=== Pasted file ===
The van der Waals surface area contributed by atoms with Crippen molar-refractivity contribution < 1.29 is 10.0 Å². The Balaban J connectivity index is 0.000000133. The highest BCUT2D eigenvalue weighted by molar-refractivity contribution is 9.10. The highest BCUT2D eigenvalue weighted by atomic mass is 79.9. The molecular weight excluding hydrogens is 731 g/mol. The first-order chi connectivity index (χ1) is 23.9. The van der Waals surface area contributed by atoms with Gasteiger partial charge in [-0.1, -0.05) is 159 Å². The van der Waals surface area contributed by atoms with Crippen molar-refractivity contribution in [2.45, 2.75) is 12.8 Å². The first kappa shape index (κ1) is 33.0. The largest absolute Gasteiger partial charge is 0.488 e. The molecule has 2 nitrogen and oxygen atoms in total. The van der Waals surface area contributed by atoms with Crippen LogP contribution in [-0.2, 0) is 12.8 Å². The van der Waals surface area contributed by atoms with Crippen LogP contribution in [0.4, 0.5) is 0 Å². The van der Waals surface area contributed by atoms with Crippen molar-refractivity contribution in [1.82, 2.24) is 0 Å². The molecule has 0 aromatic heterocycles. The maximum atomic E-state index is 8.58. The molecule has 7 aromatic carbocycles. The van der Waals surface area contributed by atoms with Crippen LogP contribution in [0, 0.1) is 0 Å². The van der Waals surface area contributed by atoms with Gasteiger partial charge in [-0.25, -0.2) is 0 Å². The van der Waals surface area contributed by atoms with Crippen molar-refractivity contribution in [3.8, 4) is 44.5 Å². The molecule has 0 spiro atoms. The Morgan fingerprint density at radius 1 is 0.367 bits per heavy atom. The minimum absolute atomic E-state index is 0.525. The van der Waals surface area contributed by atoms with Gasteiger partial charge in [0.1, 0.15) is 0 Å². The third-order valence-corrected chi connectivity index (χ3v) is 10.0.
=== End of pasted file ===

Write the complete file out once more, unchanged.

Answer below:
The van der Waals surface area contributed by atoms with Crippen molar-refractivity contribution < 1.29 is 10.0 Å². The Balaban J connectivity index is 0.000000133. The highest BCUT2D eigenvalue weighted by molar-refractivity contribution is 9.10. The highest BCUT2D eigenvalue weighted by atomic mass is 79.9. The molecular weight excluding hydrogens is 731 g/mol. The first-order chi connectivity index (χ1) is 23.9. The van der Waals surface area contributed by atoms with Gasteiger partial charge in [-0.1, -0.05) is 159 Å². The van der Waals surface area contributed by atoms with Crippen molar-refractivity contribution in [2.45, 2.75) is 12.8 Å². The first kappa shape index (κ1) is 33.0. The largest absolute Gasteiger partial charge is 0.488 e. The molecule has 2 nitrogen and oxygen atoms in total. The van der Waals surface area contributed by atoms with Crippen LogP contribution in [-0.2, 0) is 12.8 Å². The van der Waals surface area contributed by atoms with Crippen LogP contribution in [0.4, 0.5) is 0 Å². The van der Waals surface area contributed by atoms with Crippen molar-refractivity contribution in [1.82, 2.24) is 0 Å². The molecule has 0 aromatic heterocycles. The maximum atomic E-state index is 8.58. The molecule has 7 aromatic carbocycles. The van der Waals surface area contributed by atoms with Crippen LogP contribution in [0, 0.1) is 0 Å². The van der Waals surface area contributed by atoms with Gasteiger partial charge in [-0.25, -0.2) is 0 Å². The van der Waals surface area contributed by atoms with Crippen molar-refractivity contribution in [3.8, 4) is 44.5 Å². The molecule has 0 spiro atoms. The Morgan fingerprint density at radius 1 is 0.367 bits per heavy atom. The minimum absolute atomic E-state index is 0.525. The van der Waals surface area contributed by atoms with Gasteiger partial charge in [0.1, 0.15) is 0 Å². The third-order valence-corrected chi connectivity index (χ3v) is 10.0.